News / South Africa

Gosebo Mathope
2 minute read
2 Jun 2017
3:56 pm

United Arab Emirates a safe haven for SA fugitives hoping to avoid extradition

Gosebo Mathope

The status quo is highly likely to make any extradition request to the federal monarchy difficult.

South Africa currently does not have an extradition treaty with the United Arab Emirates (UAE). This effectively entails that, should any citizen of this country choose the oil-rich absolute royal monarchy as their safe haven to avoid doing time in jail, little can be done to bring them back here.

Extradition agreement is a cooperative law-enforcement process. It enables physical custody of a person who is charged with committing a crime or convicted of a crime whose punishment has not yet been fully served to be formally transferred on request.

According to the department of justice and correctional services’ international legal relations division, the two countries currently do not have a signed extradition treaty.

UAE, together with countries such as Mexico and Brazil, are listed on the department’s website as countries wherein a “treaty was negotiated but not signed”. In the case of UAE, a mutual legal assistance (MLA) was also negotiated and expected to form part of the treaty.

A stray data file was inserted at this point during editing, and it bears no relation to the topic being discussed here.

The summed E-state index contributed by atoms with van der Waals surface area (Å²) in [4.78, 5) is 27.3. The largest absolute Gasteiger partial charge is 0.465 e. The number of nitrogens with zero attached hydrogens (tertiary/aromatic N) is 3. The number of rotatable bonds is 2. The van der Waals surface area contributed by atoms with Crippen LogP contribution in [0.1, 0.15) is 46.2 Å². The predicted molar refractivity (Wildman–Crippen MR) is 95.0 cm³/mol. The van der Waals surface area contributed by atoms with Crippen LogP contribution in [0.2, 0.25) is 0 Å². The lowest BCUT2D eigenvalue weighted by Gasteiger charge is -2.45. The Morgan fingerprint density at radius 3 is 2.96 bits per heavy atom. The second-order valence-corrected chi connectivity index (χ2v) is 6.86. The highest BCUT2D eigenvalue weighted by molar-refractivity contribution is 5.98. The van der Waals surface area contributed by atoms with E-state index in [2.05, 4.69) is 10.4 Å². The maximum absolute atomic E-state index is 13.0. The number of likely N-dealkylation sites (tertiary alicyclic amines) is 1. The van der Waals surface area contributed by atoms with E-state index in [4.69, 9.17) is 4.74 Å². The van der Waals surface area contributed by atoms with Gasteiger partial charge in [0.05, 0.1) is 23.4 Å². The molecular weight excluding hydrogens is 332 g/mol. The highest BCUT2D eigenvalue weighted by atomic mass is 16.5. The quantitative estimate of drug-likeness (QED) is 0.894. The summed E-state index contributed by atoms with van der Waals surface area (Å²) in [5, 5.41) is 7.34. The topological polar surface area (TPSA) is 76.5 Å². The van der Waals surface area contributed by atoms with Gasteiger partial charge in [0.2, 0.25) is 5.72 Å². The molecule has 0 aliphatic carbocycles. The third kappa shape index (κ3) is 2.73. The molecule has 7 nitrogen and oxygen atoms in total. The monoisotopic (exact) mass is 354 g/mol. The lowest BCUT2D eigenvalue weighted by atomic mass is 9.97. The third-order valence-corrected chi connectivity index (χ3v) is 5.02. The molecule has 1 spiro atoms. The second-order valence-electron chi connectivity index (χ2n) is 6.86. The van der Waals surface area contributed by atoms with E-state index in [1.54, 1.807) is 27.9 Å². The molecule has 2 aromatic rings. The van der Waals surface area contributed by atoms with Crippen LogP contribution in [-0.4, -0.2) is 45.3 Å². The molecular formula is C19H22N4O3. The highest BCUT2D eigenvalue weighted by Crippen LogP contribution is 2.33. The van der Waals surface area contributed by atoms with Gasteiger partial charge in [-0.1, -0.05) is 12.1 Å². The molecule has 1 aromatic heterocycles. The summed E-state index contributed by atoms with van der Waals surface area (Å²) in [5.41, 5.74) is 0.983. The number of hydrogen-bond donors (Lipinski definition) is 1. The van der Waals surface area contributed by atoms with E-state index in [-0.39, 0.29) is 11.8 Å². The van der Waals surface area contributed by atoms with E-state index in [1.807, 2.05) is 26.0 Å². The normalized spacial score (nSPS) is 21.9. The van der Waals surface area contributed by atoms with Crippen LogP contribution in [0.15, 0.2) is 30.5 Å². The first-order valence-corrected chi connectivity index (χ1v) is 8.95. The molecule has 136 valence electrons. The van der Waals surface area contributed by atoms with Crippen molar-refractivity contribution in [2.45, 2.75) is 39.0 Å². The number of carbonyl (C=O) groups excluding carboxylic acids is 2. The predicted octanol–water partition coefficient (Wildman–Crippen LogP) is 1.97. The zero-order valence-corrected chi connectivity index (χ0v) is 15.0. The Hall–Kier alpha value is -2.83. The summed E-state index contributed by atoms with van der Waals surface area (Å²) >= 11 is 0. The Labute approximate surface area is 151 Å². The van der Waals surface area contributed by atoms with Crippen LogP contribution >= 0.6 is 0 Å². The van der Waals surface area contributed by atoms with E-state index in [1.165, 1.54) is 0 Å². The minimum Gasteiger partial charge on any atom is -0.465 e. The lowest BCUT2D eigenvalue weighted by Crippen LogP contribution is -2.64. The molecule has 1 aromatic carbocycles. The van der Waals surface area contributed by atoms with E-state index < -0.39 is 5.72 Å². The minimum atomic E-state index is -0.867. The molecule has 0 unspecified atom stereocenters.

A mutual legal assistance (MLA) treaty is an agreement between two or more countries for the purpose of gathering and exchanging information in an effort to enforce public or criminal laws.

Unsurprisingly, in countries where the treaty is nonexistent, local citizens who are incarcerated for mainly drug-related offences battle to negotiate clemency or commuting of their sentences.

Deputy director-general for public diplomacy at the department of international relations and cooperation (Dirco) Clayson Monyela told The Citizen there was “no extradition treaty between SA and UAE”.

READ MORE: When Malema warned SA about Zuma’s alleged Dubai exit plan

The country, where Dubai is, has the seventh-largest oil reserves, with an estimated population of 10 million residents. Eight million of those are expatriates from almost all corners of the world.

A part of #GuptaEmails revealed that the Guptas prepared a letter for President Zuma to ask UAE uthorities to consider his request to make Dubai his second home. The Presidency flatly denied this accusation, with Zuma saying his only home was and remained Nkandla in KwaZulu-Natal.

It would be tricky to get any Gupta-related individuals who may become subjects of an investigation or prosecution to cooperate or be extradited if they are UAE-based.

Hadef & Partners, a leading UAE law firm with offices in Abu Dhabi and Dubai, warns that even where an extradition treaty exists, the monarchy can decline request on certain grounds.

These include, “if the subject person is a UAE national”, the country choosing to use its laws “to give jurisdiction to the competent judicial authorities concerning the crime”.

Another condition of refusal of extradition is “if the crime subject of the extradition request is a political crime or associated with a political crime”.

Guptas helped Duduzane Zuma purchase lavish R18m Dubai apartment – report

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